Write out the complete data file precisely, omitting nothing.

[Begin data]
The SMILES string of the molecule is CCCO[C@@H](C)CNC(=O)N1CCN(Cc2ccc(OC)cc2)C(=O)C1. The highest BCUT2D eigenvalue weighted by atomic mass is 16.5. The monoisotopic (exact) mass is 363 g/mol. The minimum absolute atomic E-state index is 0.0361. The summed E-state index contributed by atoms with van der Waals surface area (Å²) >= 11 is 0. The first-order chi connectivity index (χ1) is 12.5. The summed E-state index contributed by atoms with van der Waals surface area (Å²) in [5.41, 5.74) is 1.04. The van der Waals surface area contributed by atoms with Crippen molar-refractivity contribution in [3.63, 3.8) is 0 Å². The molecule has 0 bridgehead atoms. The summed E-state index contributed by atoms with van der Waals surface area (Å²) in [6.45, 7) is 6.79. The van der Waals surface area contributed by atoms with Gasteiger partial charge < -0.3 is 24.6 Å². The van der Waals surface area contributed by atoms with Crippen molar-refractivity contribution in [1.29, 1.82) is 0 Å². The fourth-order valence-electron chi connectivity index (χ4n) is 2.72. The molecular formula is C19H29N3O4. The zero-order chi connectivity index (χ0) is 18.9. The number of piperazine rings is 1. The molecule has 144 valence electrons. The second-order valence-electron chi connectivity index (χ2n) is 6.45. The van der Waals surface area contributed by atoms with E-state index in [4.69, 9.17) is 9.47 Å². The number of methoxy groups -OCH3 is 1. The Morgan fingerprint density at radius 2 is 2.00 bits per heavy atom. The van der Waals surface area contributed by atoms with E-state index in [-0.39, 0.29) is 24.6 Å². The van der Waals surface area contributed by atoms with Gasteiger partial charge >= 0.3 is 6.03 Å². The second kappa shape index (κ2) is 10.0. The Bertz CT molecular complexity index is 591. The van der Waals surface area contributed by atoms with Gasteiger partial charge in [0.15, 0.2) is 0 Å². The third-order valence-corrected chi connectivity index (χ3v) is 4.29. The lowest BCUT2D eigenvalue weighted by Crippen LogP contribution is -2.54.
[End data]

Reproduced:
The SMILES string of the molecule is CCCO[C@@H](C)CNC(=O)N1CCN(Cc2ccc(OC)cc2)C(=O)C1. The highest BCUT2D eigenvalue weighted by atomic mass is 16.5. The monoisotopic (exact) mass is 363 g/mol. The minimum absolute atomic E-state index is 0.0361. The summed E-state index contributed by atoms with van der Waals surface area (Å²) >= 11 is 0. The first-order chi connectivity index (χ1) is 12.5. The summed E-state index contributed by atoms with van der Waals surface area (Å²) in [5.41, 5.74) is 1.04. The van der Waals surface area contributed by atoms with Crippen molar-refractivity contribution in [3.63, 3.8) is 0 Å². The molecule has 0 bridgehead atoms. The summed E-state index contributed by atoms with van der Waals surface area (Å²) in [6.45, 7) is 6.79. The van der Waals surface area contributed by atoms with Gasteiger partial charge < -0.3 is 24.6 Å². The van der Waals surface area contributed by atoms with Crippen molar-refractivity contribution in [1.29, 1.82) is 0 Å². The fourth-order valence-electron chi connectivity index (χ4n) is 2.72. The molecular formula is C19H29N3O4. The zero-order chi connectivity index (χ0) is 18.9. The number of piperazine rings is 1. The molecule has 144 valence electrons. The second-order valence-electron chi connectivity index (χ2n) is 6.45. The van der Waals surface area contributed by atoms with E-state index in [4.69, 9.17) is 9.47 Å². The number of methoxy groups -OCH3 is 1. The Morgan fingerprint density at radius 2 is 2.00 bits per heavy atom. The van der Waals surface area contributed by atoms with E-state index in [-0.39, 0.29) is 24.6 Å². The van der Waals surface area contributed by atoms with Gasteiger partial charge >= 0.3 is 6.03 Å². The second kappa shape index (κ2) is 10.0. The Bertz CT molecular complexity index is 591. The van der Waals surface area contributed by atoms with Gasteiger partial charge in [0.15, 0.2) is 0 Å². The third-order valence-corrected chi connectivity index (χ3v) is 4.29. The lowest BCUT2D eigenvalue weighted by Crippen LogP contribution is -2.54.